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I'm profiling a C++ application using linux perf, and I'm getting a nice control flow graph using GProf2dot. However, some symbols from the C library (libc6-2.13.so) take a substantial portion of the total time, and yet have no in-edges.

For example:

  • _int_malloc takes 8% of the time but has no call parents.
  • __strcmp_sse42 and __cxxabiv1::__si_class_type_info::__do_dyncast together take about 10% of the time, and have a caller whose name is 0, which has callers 2d6935c, 2cc748c, and 6, which have no callers.

As a result, I can't find out which routines are responsible for all this mallocing and dynamic casting using just perf. However, it seems that other symbols (e.g. malloc but not _int_malloc) do have call parents.

Why doesn't perf show call parents for _int_malloc? Why can't I find the ultimate callers of __do_dyn_cast? And, is there some way for me to modify my setup so that I can get this information? I'm on x86-64, so I'm wondering if I need a (non-standard) libc6 with frame pointers.

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+1 for MCMC, & welcome to SO. –  Mike Dunlavey Apr 20 '12 at 17:09

2 Answers 2

_int_malloc and __do_dyn_cast are being called from routines that the profiler can't identify because it doesn't have symbol table information for them.

What's more, it looks like you are showing self (exclusive) time. That is only useful for finding hotspots in routines that a) have much self time, and b) you can fix.

There's a reason profilers subsequent to the original unix profil were created. Real software consists of functions that spend nearly all their time calling other functions, and you need to be able to find code that is on the stack much of the time, not that has the program counter much of the time.

So you need to configure perf to take stack samples and tell you the percent of time each of your routines is on the stack. It is even better if it reports not just routines, but lines of code, as in Zoom. It is best to take the samples on wall-clock time, so you're not blind to IO.

There's more to say on all this.

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Thanks Mike. I've got both self time and caller time (I used perf record -g to get the call stacks). I can't do much about the time taken executing dynamic casts (does g++ really compare typeinfo with strcmp??) but I plan to make sure less dynamic casting (and memory allocation) is done. To do this it would be nice to know what's calling the dynamic cast and malloc functions. –  BenRI Apr 20 '12 at 21:48
Thanks Mike. I've got both self time and caller time (I used perf record -g). Clearly I can't make malloc or dynamic_cast much faster, so I'm trying to find which routines are calling them and fix the worst offenders first. I think the problem is that the kernel may have trouble unwinding stack frames in some cases (note, not all cases) and I'm curious why the kernel is failing to unwind the stack and find the callers of (say) __strcmp_sse_42. I suspect that this is being used to compare typeinfo objects, but without knowing the callers, its hard to be sure. –  BenRI Apr 20 '12 at 21:56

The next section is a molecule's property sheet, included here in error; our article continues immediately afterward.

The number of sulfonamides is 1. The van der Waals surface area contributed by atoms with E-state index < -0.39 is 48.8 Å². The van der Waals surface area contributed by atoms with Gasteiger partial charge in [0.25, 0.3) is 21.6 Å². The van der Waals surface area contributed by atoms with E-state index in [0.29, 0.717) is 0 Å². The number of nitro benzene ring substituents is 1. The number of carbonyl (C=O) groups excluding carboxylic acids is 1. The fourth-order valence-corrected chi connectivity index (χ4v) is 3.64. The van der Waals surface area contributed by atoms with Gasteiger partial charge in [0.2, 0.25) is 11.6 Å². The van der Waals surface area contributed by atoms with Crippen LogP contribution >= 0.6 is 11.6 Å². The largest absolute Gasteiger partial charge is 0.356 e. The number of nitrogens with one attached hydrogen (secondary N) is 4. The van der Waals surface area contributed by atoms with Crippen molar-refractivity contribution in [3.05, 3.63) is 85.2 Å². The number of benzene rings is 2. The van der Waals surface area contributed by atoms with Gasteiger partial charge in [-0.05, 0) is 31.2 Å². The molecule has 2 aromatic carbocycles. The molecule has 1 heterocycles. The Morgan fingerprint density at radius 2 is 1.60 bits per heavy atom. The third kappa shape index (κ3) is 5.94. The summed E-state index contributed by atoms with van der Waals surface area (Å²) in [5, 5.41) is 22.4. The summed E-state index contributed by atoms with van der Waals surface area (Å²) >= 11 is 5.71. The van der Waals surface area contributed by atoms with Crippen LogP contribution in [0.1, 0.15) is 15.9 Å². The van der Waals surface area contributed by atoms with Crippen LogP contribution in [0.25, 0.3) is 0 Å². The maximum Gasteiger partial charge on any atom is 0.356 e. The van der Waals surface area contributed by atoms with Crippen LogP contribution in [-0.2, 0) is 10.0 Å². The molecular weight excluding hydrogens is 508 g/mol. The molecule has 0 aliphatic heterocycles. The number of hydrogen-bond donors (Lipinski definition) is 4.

@BenRI: That link discusses how I do it, and this link has a short slide show of getting an overall speedup ratio of about 700x by finding and fixing a series of problems of that sort. –  Mike Dunlavey Apr 21 '12 at 1:28
up vote 4 down vote accepted

Update: As of the 3.7.0 kernel, one can determine call parents of symbols in system libraries using perf record -gdwarf <command>.

Using -gdwarf, there is no need to compile with -fno-omit-frame-pointer.

Original answer: Yes, one probably would need a libc6 compiled with frame pointers (-fno-omit-framepointer) on x86_64, at the moment (May 24, 2012).

However, developers are currently working on allowing the perf tools to use DWARF unwind info. This means that frame pointers are no longer needed to get backtrace information on x86_64. Linus, however, does not want a DWARF unwinder in the kernel. Thus, the perf tools will save registers as the system is running, and perform the DWARF unwinding in the userspace perf tool using the libunwind library.

This technique has been tested to successfully determine callers of (for example) malloc and dynamic_cast. However, the patch set is not yet integrated into the Linux kernel, and needs to undergo further revision before it is ready.

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